Chet Baker: Nine Essential Albums

Keith Shadwick
Thursday, October 7, 2021

A gathering of many of Chet Baker's finest moments on record, including 'Chet Baker in Paris', 'Stan Meets Chet' and 'Chet Is Back!'

Chet Baker (Prestige Records)
Chet Baker (Prestige Records)

The Pacific Jazz Years

Although it’s a bit long in the tooth now and therefore perhaps hard to hunt down, being put together in 1994, this is still a reasonably well-organised look at Baker’s 1950s time with Pacific Jazz, from his initial dates with Mulligan’s quartet through to his December 1957 swansong. Along the way his own small groups, his vocal albums and his partnerships with people such as Pepper and Konitz are touched upon, giving the listener a pretty broad sweep of his abilities and range at the time.

Chet Baker in Paris

Baker made some above-average sides during these 1955-56 sessions for Eddie Barclay’s label in Paris, almost exclusively in a quartet setting with attentive pianists allowing him plenty of scope for his ideas. This gave him a taste for Europe that he was to indulge at length later on.

Stan Meets Chet

A 1958 session that is not as ferocious as the Pacific Jazz sides Getz made with Baker, probably because Norman Granz organised the session to each man’s strengths, including a ballad medley where they could keep out of each other’s way. It’s not the best music either played, but with an unusual rhythm section (Jodie Christian, Victor Sproles and Marshall Thompson) for a Verve date under Granz, at least sounds different.

Chet Is Back!

This sextet date from early 1962 mixes Monk and Parker tunes with blues and ballads in a convincing display of Chet’s all-round artistry, showing that as the faster pace of the 60s settled upon him he was equal to the challenge of remaining contemporary.

Chet Baker/Paul Desmond Together

This CD compilation is culled from three or four different albums, mostly recorded in 1974-75 but with a track also from January 1977, one of Desmond’s last ever. It is inevitably quite low key, but the level of playing is superior throughout and a good close listen is always rewarded with the interplay and subtlety on display by all concerned.

Once Upon A Summertime

This 1977 quintet album is one of Baker’s best of any period, apart from the dreadful things the sound engineer has done to Ron Carter’s beautiful bass tones in the name of 1970s close miking. It has been reissued on CD by Fantasy and is well worth chasing down to catch Baker’s latter-day brighter tone and high spirits. This alone proves his career sustained itself much further than most of his critics will normally allow.

Chet Baker-Wolfgang Lackerschmid Ballads For Two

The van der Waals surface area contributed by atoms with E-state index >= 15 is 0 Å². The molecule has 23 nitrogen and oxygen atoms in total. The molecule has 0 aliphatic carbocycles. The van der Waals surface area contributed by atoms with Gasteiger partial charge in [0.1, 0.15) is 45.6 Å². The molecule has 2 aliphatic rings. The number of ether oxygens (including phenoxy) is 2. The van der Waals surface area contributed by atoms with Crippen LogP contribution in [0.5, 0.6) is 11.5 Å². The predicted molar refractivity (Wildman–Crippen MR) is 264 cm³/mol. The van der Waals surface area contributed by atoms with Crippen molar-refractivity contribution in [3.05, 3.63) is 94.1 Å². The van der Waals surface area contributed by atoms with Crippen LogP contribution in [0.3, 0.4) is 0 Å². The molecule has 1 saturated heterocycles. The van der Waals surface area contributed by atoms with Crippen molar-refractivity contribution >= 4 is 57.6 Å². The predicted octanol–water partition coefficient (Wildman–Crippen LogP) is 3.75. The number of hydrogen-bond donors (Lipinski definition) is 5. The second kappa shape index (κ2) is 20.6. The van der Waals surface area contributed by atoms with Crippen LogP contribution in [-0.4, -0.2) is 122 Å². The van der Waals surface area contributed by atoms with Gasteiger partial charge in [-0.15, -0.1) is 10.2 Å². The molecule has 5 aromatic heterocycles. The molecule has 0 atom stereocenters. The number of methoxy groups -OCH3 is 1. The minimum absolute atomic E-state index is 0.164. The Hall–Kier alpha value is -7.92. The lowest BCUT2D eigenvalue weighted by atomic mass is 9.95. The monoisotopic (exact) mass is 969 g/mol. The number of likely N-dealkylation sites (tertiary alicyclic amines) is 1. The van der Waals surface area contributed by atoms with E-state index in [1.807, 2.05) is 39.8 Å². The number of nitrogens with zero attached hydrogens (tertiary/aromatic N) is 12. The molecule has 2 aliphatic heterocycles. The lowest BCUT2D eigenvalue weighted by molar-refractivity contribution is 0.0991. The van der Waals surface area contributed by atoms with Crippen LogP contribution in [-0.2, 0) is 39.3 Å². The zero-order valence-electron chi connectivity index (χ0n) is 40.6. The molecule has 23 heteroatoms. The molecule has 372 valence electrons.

An intimate 1979 dialogue in every respect, this in some ways may be seen as a little too fragile at times, but there is no disguising the joy Baker derives from playing with the German vibist and the sustained invention that results, however low-key the dynamics may be. 

Chet Baker and Crew

When, in May 1956, Chet returned from an eight-month European tour with Jimmy Bond and Peter Lippman he was no longer the young innocent he was previously portrayed as. Pianist Dick Twardzik had died of a drug overdose in Paris, an incident which toughened up Chet both psychologically and musically and led to one of his best ever albums. The Crew had Chet, Bond and Littman joined by pianist Bobby Timmons and Zootish tenor man Phil Urso for an album that often sounds more East coast than West (‘Jumpin’ Off A Clef’, ‘Chippyin’). After the pre-European Tour Russ Freeman records, this is most definitely the Chet Baker album to acquire. Roy Carr

Live in London, Vol 2

When the first volume of Jim Richardson’s informal recordings of Chet Baker playing at the Canteen in London in 1983 was issued, it was clear that in terms of the musical synergy of the players, the extraordinary (and unexpected) fidelity of the cassette recorder, and the playing of the star himself, this was an exceptional album. There are plenty of documents of Chet’s later years, but this seemed on a different level to the majority of them. And now we have a new set from the same week that is every bit as good, if not marginally better. The close-miking of the trumpet on ‘Polka Dots and Moonbeams’ brings us intimately close to the sound of Baker’s horn, but we’re equally caught up in the fluidity of Horler’s piano, and the riposte of Richardson’s bass. The horn playing is as confident and strong as – in contrast to many Baker recordings of the period – the vocals are fragile, ‘When I Fall in Love’ being a case in point. The album opener, ‘Strollin’’, is a taste of what is to come, with the understated theme followed by ever more developed ideas from Baker, including a veritable flurry of notes in the third chorus that seem uncharacteristic of Baker’s contemplative style. For a document of a great player at a moment when his inexorable latter-day decline was momentarily halted and he was able to give us a glimpse of the superb musician he still was, this album could hardly be bettered. Alyn Shipton

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